More than a third of the houses here in southeastern Pennsylvania were built before 1950, and many of them have structural masonry walls. We've worked on lots of these homes in our 21 years as remodelers, so we've learned what to look for when a homeowner wants to make major changes.

The big challenge when working with old masonry - whether brick or stone - is making sure the walls stay put, especially when the job requires making a large opening. Old stone or brick exteriors often depend on the surrounding earth, the interior framed walls, and the rafters to hold them in place, so if you disturb the surrounding support, you may weaken the masonry to the point of collapse. This is no hypothetical worry: I know of a contractor in the area who had a two-story stone wall come down during a remodeling project.

Every job is different. For that reason, most of the towns we work in require the plans to be stamped by a licensed structural engineer or registered architect. But even with proper design, the contractor still needs to know how to approach the structural changes so as to avoid big problems. In this article I'll describe a couple of recent masonry jobs that illustrate some of the issues we face.

Opening a Wall in a Brick House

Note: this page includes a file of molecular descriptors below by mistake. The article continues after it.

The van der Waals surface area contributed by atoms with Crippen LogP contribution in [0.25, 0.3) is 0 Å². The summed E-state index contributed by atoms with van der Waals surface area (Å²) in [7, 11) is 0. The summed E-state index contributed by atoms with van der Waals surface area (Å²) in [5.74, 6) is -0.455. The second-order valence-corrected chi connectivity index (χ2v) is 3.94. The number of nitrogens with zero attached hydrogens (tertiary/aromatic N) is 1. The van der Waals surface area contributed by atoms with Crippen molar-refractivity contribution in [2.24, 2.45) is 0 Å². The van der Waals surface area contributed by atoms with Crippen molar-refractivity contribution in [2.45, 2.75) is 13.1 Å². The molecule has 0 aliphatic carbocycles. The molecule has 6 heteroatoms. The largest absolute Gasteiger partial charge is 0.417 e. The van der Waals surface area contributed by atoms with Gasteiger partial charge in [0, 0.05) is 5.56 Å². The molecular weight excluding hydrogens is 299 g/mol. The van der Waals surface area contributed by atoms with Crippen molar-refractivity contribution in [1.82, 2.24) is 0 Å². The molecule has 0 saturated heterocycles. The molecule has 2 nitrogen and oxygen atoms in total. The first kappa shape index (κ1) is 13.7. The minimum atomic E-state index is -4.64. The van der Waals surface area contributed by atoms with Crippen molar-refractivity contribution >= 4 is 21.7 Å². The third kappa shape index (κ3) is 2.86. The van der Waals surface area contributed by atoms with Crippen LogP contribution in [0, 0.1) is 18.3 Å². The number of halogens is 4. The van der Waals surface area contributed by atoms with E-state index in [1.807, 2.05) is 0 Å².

The owners of a 1920s brick home called my company hoping to expand and modernize their awkward L-shaped kitchen. They wanted to build an 8-foot-by-6-foot one-story addition on an inside corner in back of the house, break through the walls, and create a larger rectangular space for the kitchen. The biggest challenge was that we would need to remove sections of the exterior bearing walls and insert new support beams while holding up the second story.

The original home was built with double-wythe structural brick - two brick walls mortared together with an occasional brick turned 90 degrees to tie the courses together. A later addition - the ell that formed the inside corner - had been stick-framed and clad with brick veneer. We worked with the client's architect to design structural steel beams that could be assembled in place to pick up the weight of the brick walls and the second-floor and roof loads. The plan for the double-wythe section called for two 9-inch C-channels - one on each side of the wall - bolted back-to-back. Steel angles welded along the bottom edge of each channel would be let into kerfs cut in the mortar joints, thus picking up the weight of the wall above. That way we would be able to install the steel supports before disturbing much of the existing brick, eliminating worries about the second-story walls coming down as we opened up the kitchen. The brick-veneer wall would have a single steel channel against the brick and an LVL under the framing.

First the Addition

We began work by digging the hole for the addition and laying up the foundation. Our own crew, which is trained in masonry, laid the block. (On small jobs, we try to keep as many tasks in-house as possible; it helps us control the schedule, as there are fewer subs to manage.)

The clients wanted to retain the original bulkhead access, so we had a new precast unit installed, after first framing the deck to brace the new walls. We were ready for the steel; the subfloor gave us a convenient place for staging the exterior work.